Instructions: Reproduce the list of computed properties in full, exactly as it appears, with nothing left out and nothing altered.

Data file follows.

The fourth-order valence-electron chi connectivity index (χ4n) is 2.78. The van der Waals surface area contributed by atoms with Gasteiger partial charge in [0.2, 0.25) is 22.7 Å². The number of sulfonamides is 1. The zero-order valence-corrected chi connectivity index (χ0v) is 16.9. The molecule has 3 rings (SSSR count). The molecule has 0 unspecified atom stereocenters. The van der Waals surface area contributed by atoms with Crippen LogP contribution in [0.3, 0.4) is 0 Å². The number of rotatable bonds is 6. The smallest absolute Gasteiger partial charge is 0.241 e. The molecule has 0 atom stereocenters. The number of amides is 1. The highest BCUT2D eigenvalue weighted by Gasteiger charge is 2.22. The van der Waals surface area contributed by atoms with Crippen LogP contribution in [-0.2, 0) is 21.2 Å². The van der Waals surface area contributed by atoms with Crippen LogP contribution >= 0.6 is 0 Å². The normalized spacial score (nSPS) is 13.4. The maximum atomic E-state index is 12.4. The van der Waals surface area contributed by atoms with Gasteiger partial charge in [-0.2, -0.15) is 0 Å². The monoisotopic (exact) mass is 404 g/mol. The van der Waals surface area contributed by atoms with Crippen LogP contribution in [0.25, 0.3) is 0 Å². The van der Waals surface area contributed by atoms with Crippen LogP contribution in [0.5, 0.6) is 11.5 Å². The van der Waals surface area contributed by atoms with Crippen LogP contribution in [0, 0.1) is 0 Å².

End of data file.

The fourth-order valence-electron chi connectivity index (χ4n) is 2.78. The van der Waals surface area contributed by atoms with Gasteiger partial charge in [0.2, 0.25) is 22.7 Å². The number of sulfonamides is 1. The zero-order valence-corrected chi connectivity index (χ0v) is 16.9. The molecule has 3 rings (SSSR count). The molecule has 0 unspecified atom stereocenters. The van der Waals surface area contributed by atoms with Crippen LogP contribution in [0.3, 0.4) is 0 Å². The number of rotatable bonds is 6. The smallest absolute Gasteiger partial charge is 0.241 e. The molecule has 0 atom stereocenters. The number of amides is 1. The highest BCUT2D eigenvalue weighted by Gasteiger charge is 2.22. The van der Waals surface area contributed by atoms with Crippen LogP contribution in [-0.2, 0) is 21.2 Å². The van der Waals surface area contributed by atoms with Crippen LogP contribution >= 0.6 is 0 Å². The normalized spacial score (nSPS) is 13.4. The maximum atomic E-state index is 12.4. The van der Waals surface area contributed by atoms with Gasteiger partial charge in [-0.2, -0.15) is 0 Å². The monoisotopic (exact) mass is 404 g/mol. The van der Waals surface area contributed by atoms with Crippen LogP contribution in [0.25, 0.3) is 0 Å². The van der Waals surface area contributed by atoms with Crippen LogP contribution in [0.5, 0.6) is 11.5 Å². The van der Waals surface area contributed by atoms with Crippen LogP contribution in [0, 0.1) is 0 Å².